The present invention together with the above and other objects and advantages may best be understood from the following detailed description of the preferred embodiment of the invention illustrated in the drawings, wherein:
Referring now to
The lighting unit 12 of the preferred embodiment is an ellipsoidal reflector spotlight having a light source (not shown) for projecting light. The light source in the lighting unit 12 is preferably An arc source, however it is contemplated that other lighting units using other light sources such as a tungsten filament lamp can be used. In the preferred embodiment, the lighting unit 12 is preferably removably attached to a positioning point 20, preferably on a ceiling 22 or other surface, such that the light emitted from the lighting unit 12 is projected to a predetermined location 24 on the floor 16.
The predetermined location 24 is intended for use of a predetermined character. For example, the floor 16 has a floor surface 16 a that may be intended for floor traffic of a predetermined character, such as forklift traffic or pedestrian traffic. Further, the floor surface 16 a may be intended for receiving and storing objects, such as objects to be transported from one area of the factory to another location. Further, it is contemplated that the predetermined location 24 may be used for other uses, such as to keep clear of objects, for example near an emergency exit.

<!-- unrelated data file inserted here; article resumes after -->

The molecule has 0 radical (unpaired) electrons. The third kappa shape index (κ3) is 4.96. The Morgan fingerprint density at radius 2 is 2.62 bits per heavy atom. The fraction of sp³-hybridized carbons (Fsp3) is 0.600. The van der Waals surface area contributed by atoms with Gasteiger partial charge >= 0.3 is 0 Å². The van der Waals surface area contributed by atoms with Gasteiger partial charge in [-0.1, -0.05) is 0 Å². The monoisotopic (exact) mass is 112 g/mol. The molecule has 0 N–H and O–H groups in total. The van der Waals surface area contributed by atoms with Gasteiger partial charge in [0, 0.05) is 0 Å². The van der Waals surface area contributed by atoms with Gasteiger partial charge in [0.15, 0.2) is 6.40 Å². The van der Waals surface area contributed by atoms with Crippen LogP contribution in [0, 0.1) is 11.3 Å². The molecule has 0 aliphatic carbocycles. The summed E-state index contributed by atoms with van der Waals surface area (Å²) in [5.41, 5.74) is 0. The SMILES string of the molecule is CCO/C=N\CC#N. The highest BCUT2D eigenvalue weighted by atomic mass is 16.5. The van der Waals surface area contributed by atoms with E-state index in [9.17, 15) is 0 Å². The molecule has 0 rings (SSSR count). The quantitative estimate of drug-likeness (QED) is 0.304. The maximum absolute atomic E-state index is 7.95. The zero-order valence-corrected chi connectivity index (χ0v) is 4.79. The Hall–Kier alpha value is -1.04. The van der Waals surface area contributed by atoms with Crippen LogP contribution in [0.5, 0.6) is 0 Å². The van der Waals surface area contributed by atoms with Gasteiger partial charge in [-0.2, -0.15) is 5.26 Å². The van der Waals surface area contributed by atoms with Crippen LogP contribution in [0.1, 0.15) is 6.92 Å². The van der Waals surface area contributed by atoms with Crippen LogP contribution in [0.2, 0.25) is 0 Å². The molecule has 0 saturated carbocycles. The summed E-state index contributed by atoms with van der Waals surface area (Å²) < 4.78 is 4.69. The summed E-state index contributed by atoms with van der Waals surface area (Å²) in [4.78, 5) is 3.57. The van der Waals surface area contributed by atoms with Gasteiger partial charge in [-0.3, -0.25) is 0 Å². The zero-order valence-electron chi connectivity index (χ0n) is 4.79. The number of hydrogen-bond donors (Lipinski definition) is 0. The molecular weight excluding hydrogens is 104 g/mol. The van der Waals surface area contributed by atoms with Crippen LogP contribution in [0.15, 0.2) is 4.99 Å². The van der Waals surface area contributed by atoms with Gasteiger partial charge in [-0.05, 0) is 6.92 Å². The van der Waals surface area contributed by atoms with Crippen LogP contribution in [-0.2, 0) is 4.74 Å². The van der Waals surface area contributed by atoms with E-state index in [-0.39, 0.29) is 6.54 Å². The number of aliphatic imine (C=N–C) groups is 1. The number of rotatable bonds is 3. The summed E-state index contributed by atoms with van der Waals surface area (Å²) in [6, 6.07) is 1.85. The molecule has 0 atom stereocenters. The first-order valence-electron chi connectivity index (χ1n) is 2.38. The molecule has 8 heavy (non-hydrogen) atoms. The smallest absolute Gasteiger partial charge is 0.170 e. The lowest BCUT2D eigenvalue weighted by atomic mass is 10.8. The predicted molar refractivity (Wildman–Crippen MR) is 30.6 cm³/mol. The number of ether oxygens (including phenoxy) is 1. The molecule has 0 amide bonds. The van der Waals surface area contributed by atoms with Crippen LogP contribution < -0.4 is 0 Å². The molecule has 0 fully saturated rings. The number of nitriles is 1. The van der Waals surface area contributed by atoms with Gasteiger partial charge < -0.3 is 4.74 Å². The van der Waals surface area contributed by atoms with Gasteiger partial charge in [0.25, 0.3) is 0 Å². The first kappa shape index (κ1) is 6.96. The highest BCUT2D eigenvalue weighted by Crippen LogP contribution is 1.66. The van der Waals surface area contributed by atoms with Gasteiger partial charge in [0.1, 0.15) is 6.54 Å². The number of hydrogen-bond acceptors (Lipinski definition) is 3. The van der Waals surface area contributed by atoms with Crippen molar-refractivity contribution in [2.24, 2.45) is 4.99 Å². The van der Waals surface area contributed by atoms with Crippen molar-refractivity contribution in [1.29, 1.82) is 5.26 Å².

The floor surface 16 a receives impinging light emitted from the lighting unit 12 at the predetermined location. Depending on the lighting unit 12, photometric data associated with the unit can be used to position the lighting unit on the positioning point 20 to project the beam of light at the predetermined location 24. For example, using a particular lighting unit 12, the distance from the lighting unit to the predetermined location 24, the field diameter of the light projected, and the illumination at the predetermined location can be determined. In the preferred embodiment, a 36-degree lighting unit 12 is positioned about 27-feet from the predetermined location 24 on the floor 16.
Further, the lighting unit 12 can simply be placed on the positioning point 20, and if the light projected is not desirable, the characteristics of the lighting unit can be changed such as by interchanging lenses and lamps. Further still, the direction of the light beam is preferably adjustable by moving the lighting unit 12 relative to the positioning point 20. Preferably, a mounting member or yoke 26 is disposed on the lighting unit 12 to attach the lighting unit to the positioning point 20, and further, enables adjustment of the direction of projection of the lighting unit.